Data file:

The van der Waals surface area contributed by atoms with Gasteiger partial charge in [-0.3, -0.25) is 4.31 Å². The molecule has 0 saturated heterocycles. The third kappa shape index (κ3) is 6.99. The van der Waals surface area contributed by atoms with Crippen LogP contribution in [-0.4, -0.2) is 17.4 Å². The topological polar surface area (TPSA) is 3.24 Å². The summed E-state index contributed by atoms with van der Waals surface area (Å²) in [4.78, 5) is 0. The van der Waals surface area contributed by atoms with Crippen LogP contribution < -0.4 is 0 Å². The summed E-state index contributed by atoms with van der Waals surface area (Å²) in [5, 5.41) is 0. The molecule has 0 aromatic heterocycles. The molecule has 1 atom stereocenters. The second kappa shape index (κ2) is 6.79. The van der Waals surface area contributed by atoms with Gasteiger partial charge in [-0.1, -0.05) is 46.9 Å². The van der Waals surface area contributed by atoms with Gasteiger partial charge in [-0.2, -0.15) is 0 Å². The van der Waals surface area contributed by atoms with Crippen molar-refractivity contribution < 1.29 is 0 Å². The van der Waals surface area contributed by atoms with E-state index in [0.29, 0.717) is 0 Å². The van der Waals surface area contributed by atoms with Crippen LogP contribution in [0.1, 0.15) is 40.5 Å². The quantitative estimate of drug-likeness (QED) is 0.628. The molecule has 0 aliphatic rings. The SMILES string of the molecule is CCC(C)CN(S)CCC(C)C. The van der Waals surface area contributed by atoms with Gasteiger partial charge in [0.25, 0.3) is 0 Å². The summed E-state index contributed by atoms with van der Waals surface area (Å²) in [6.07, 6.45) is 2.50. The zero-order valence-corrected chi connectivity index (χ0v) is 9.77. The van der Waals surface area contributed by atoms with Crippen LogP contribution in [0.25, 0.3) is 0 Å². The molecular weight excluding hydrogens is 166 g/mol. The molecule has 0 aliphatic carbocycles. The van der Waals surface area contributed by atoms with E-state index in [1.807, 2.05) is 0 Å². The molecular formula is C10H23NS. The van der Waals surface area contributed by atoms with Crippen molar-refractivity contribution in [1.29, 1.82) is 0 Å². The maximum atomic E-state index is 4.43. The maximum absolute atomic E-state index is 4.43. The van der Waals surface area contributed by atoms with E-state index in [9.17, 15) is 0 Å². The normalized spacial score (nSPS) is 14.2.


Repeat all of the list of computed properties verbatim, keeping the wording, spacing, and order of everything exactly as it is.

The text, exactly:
The van der Waals surface area contributed by atoms with Gasteiger partial charge in [-0.3, -0.25) is 4.31 Å². The molecule has 0 saturated heterocycles. The third kappa shape index (κ3) is 6.99. The van der Waals surface area contributed by atoms with Crippen LogP contribution in [-0.4, -0.2) is 17.4 Å². The topological polar surface area (TPSA) is 3.24 Å². The summed E-state index contributed by atoms with van der Waals surface area (Å²) in [4.78, 5) is 0. The van der Waals surface area contributed by atoms with Crippen LogP contribution < -0.4 is 0 Å². The summed E-state index contributed by atoms with van der Waals surface area (Å²) in [5, 5.41) is 0. The molecule has 0 aromatic heterocycles. The molecule has 1 atom stereocenters. The second kappa shape index (κ2) is 6.79. The van der Waals surface area contributed by atoms with Gasteiger partial charge in [-0.1, -0.05) is 46.9 Å². The van der Waals surface area contributed by atoms with Gasteiger partial charge in [-0.2, -0.15) is 0 Å². The van der Waals surface area contributed by atoms with Crippen molar-refractivity contribution < 1.29 is 0 Å². The van der Waals surface area contributed by atoms with E-state index in [0.29, 0.717) is 0 Å². The van der Waals surface area contributed by atoms with Crippen LogP contribution in [0.1, 0.15) is 40.5 Å². The quantitative estimate of drug-likeness (QED) is 0.628. The molecule has 0 aliphatic rings. The SMILES string of the molecule is CCC(C)CN(S)CCC(C)C. The van der Waals surface area contributed by atoms with Gasteiger partial charge in [0.25, 0.3) is 0 Å². The summed E-state index contributed by atoms with van der Waals surface area (Å²) in [6.07, 6.45) is 2.50. The zero-order valence-corrected chi connectivity index (χ0v) is 9.77. The van der Waals surface area contributed by atoms with Crippen LogP contribution in [0.25, 0.3) is 0 Å². The molecular weight excluding hydrogens is 166 g/mol. The molecule has 0 aliphatic carbocycles. The van der Waals surface area contributed by atoms with E-state index in [1.807, 2.05) is 0 Å². The molecular formula is C10H23NS. The van der Waals surface area contributed by atoms with Crippen molar-refractivity contribution in [1.29, 1.82) is 0 Å². The maximum atomic E-state index is 4.43. The maximum absolute atomic E-state index is 4.43. The van der Waals surface area contributed by atoms with E-state index in [9.17, 15) is 0 Å². The normalized spacial score (nSPS) is 14.2.